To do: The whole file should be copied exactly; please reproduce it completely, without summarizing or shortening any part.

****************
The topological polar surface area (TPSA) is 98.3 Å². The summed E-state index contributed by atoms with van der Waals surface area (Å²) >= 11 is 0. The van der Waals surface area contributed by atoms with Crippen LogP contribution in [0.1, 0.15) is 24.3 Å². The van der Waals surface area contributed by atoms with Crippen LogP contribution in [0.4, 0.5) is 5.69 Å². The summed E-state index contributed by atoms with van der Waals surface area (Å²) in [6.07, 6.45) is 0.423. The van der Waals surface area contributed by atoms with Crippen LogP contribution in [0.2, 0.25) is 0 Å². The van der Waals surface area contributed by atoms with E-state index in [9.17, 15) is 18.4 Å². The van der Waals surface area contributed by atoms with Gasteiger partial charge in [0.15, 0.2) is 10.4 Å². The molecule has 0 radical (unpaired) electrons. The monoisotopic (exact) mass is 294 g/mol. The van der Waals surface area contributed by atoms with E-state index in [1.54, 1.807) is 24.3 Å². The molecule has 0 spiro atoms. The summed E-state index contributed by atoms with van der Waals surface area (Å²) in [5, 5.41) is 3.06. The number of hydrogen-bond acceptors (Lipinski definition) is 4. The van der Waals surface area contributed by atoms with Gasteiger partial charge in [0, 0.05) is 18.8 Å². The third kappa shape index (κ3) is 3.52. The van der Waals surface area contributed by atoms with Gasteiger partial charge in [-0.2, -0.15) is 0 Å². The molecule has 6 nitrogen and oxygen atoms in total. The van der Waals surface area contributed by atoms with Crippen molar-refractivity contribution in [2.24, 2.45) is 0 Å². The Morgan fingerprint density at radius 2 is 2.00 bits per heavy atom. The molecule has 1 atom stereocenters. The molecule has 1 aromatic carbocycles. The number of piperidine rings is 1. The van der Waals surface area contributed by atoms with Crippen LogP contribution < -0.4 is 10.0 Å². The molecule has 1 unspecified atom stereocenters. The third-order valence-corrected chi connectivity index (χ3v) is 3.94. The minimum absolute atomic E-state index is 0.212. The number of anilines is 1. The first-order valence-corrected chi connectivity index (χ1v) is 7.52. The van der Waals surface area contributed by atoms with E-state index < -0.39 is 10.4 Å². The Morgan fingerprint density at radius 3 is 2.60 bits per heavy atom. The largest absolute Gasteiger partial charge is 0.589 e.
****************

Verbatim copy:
The topological polar surface area (TPSA) is 98.3 Å². The summed E-state index contributed by atoms with van der Waals surface area (Å²) >= 11 is 0. The van der Waals surface area contributed by atoms with Crippen LogP contribution in [0.1, 0.15) is 24.3 Å². The van der Waals surface area contributed by atoms with Crippen LogP contribution in [0.4, 0.5) is 5.69 Å². The summed E-state index contributed by atoms with van der Waals surface area (Å²) in [6.07, 6.45) is 0.423. The van der Waals surface area contributed by atoms with Crippen LogP contribution in [0.2, 0.25) is 0 Å². The van der Waals surface area contributed by atoms with E-state index in [9.17, 15) is 18.4 Å². The van der Waals surface area contributed by atoms with Gasteiger partial charge in [0.15, 0.2) is 10.4 Å². The molecule has 0 radical (unpaired) electrons. The monoisotopic (exact) mass is 294 g/mol. The van der Waals surface area contributed by atoms with E-state index in [1.54, 1.807) is 24.3 Å². The molecule has 0 spiro atoms. The summed E-state index contributed by atoms with van der Waals surface area (Å²) in [5, 5.41) is 3.06. The number of hydrogen-bond acceptors (Lipinski definition) is 4. The van der Waals surface area contributed by atoms with Gasteiger partial charge in [0, 0.05) is 18.8 Å². The third kappa shape index (κ3) is 3.52. The van der Waals surface area contributed by atoms with Gasteiger partial charge in [-0.2, -0.15) is 0 Å². The molecule has 6 nitrogen and oxygen atoms in total. The van der Waals surface area contributed by atoms with Crippen molar-refractivity contribution in [2.24, 2.45) is 0 Å². The Morgan fingerprint density at radius 2 is 2.00 bits per heavy atom. The molecule has 1 atom stereocenters. The molecule has 1 aromatic carbocycles. The number of piperidine rings is 1. The van der Waals surface area contributed by atoms with Crippen LogP contribution < -0.4 is 10.0 Å². The molecule has 1 unspecified atom stereocenters. The third-order valence-corrected chi connectivity index (χ3v) is 3.94. The minimum absolute atomic E-state index is 0.212. The number of anilines is 1. The first-order valence-corrected chi connectivity index (χ1v) is 7.52. The van der Waals surface area contributed by atoms with E-state index < -0.39 is 10.4 Å². The Morgan fingerprint density at radius 3 is 2.60 bits per heavy atom. The largest absolute Gasteiger partial charge is 0.589 e.